Additionally rotary encoder scale production has been shown whereas the invention has much wider application to any repeated treatment of a substrate e.g. linear scale production. With laser pulse blocking it is possible also to introduce codes into the scale which can be recognised by scale readers to determine absolute positioning of scale relative to a reader. Thus a non-periodic portion of the pattern could be incorporated into the pattern or a separate coded absolute scale produced alongside the incremental scale. Alternatively a single embedded or otherwise reference mark may be produced. The pattern may have:
Additionally, the pattern generated by this technique may be as part of a larger two-dimensional scale grid pattern.
Whilst just one treatment point is shown (i.e. just one laser beam directed toward one area) it is possible to have multiple treatment points. If multiple treatment points are applied around the circumference of a rotating substrate then cyclic errors can be mitigated.
Ring 10 is shown as an annulus. However, elements to which a pattern may be provided may be any shape, and any surface may be treated. Thus the surface of parts of machines may be treated directly, the parts so treated might be flat, curved, spherical, or of any contour provided that relative motion between the substrate and the treatment device can be monitored. The pattern may be produced at an internal surface e.g. the inside of a right or conical cylinder.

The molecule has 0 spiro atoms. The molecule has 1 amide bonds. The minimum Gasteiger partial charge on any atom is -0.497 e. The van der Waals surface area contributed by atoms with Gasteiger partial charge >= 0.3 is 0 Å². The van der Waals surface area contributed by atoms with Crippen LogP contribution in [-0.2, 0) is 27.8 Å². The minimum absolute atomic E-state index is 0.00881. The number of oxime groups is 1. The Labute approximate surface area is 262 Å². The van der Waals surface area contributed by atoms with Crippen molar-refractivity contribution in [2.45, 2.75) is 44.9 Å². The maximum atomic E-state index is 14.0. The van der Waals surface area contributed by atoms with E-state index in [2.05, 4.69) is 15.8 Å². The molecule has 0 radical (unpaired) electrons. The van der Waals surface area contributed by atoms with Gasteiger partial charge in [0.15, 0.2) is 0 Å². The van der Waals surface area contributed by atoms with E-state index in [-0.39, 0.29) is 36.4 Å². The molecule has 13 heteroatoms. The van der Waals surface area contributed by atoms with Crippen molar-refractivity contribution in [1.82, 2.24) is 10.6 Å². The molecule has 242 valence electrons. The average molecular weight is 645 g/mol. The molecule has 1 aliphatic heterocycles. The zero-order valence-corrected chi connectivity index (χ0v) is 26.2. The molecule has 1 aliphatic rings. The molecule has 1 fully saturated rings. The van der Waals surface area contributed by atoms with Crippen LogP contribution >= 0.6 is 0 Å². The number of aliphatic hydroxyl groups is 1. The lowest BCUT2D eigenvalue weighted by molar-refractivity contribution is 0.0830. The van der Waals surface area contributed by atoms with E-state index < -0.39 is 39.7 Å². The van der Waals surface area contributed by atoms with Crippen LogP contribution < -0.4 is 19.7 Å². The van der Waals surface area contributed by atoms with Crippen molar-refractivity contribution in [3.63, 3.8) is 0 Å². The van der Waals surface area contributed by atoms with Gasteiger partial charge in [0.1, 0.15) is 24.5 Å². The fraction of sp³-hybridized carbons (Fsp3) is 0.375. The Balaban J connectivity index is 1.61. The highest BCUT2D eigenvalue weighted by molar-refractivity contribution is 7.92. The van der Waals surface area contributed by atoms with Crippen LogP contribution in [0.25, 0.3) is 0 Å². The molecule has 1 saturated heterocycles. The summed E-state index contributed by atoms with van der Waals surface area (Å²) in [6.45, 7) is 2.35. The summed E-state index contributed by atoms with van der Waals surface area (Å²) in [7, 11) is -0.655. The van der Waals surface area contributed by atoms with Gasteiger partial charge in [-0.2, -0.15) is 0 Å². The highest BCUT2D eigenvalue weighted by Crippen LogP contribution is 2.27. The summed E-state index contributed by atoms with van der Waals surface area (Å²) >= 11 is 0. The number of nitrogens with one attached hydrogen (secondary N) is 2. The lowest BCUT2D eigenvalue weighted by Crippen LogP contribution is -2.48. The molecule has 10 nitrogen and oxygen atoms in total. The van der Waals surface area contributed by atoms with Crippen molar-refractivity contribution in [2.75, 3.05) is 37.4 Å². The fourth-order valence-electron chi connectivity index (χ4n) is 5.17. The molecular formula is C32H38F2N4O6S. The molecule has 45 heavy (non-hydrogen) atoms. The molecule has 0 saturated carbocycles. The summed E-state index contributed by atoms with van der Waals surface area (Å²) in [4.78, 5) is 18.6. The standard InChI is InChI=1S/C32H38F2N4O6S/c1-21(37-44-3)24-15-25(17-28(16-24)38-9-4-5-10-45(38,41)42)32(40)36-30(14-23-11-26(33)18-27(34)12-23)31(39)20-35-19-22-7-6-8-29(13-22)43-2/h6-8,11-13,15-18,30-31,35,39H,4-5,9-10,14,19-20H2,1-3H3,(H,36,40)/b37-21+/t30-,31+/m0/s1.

Linear scale may also be graduated by this technique provided sufficient inertia is generated.
The apparatus shown employs a stationary laser treatment device and a rotating substrate. It is entirely possible that the substrate can remain stationary and the treatment device (or a part of it, e.g. a mirror) may rotate. Such a variant might be advantageous when the substrate is part of a very large and cumbersome object.
The invention extends also to scale products manufactured in accordance with the method as described herein.
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|U.S. Classification||219/121.61, 219/121.78, 219/121.85, 219/121.62|
|International Classification||B23K26/08, B23K26/00, B23K26/04, G01D5/347|
|Cooperative Classification||B23K26/362, B23K26/04, G01D5/34707, B23K26/0823, C23F1/02, B23K26/365|
|European Classification||B23K26/04, B23K26/08D, G01D5/347B|
|May 6, 2004||AS||Assignment|
Owner name: RENISHAW PLC, UNITED KINGDOM
Free format text: ASSIGNMENT OF ASSIGNORS INTEREST;ASSIGNORS:ELLIN, ALEXANDER D. S.;HENSHAW, JAMES R.;MCMURTRY, DAVIDR.;REEL/FRAME:016092/0460;SIGNING DATES FROM 20031118 TO 20031128
Owner name: RENISHAW PLC,UNITED KINGDOM
Free format text: ASSIGNMENT OF ASSIGNORS INTEREST;ASSIGNORS:ELLIN, ALEXANDER D. S.;HENSHAW, JAMES R.;MCMURTRY, DAVIDR.;SIGNING DATES FROM 20031118 TO 20031128;REEL/FRAME:016092/0460
|Nov 22, 2013||FPAY||Fee payment|
Year of fee payment: 4